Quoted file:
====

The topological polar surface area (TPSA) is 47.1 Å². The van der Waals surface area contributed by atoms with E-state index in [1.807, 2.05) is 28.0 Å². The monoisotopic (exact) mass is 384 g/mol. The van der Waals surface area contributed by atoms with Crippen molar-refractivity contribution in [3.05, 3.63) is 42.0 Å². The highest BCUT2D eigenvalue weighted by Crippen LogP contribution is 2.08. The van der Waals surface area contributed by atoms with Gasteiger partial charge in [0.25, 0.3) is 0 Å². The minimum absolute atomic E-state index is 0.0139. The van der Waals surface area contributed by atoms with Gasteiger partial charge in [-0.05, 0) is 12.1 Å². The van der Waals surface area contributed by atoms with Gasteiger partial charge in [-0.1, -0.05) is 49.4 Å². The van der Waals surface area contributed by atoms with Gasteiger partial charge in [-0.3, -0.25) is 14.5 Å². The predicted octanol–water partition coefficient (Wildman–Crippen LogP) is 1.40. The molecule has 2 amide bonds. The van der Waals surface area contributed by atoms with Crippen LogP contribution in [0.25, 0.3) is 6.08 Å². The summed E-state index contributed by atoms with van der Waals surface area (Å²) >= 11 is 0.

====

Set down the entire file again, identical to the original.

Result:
The topological polar surface area (TPSA) is 47.1 Å². The van der Waals surface area contributed by atoms with E-state index in [1.807, 2.05) is 28.0 Å². The monoisotopic (exact) mass is 384 g/mol. The van der Waals surface area contributed by atoms with Crippen molar-refractivity contribution in [3.05, 3.63) is 42.0 Å². The highest BCUT2D eigenvalue weighted by Crippen LogP contribution is 2.08. The van der Waals surface area contributed by atoms with Gasteiger partial charge in [0.25, 0.3) is 0 Å². The minimum absolute atomic E-state index is 0.0139. The van der Waals surface area contributed by atoms with Gasteiger partial charge in [-0.05, 0) is 12.1 Å². The van der Waals surface area contributed by atoms with Gasteiger partial charge in [-0.1, -0.05) is 49.4 Å². The van der Waals surface area contributed by atoms with Gasteiger partial charge in [-0.3, -0.25) is 14.5 Å². The predicted octanol–water partition coefficient (Wildman–Crippen LogP) is 1.40. The molecule has 2 amide bonds. The van der Waals surface area contributed by atoms with Crippen LogP contribution in [0.25, 0.3) is 6.08 Å². The summed E-state index contributed by atoms with van der Waals surface area (Å²) >= 11 is 0.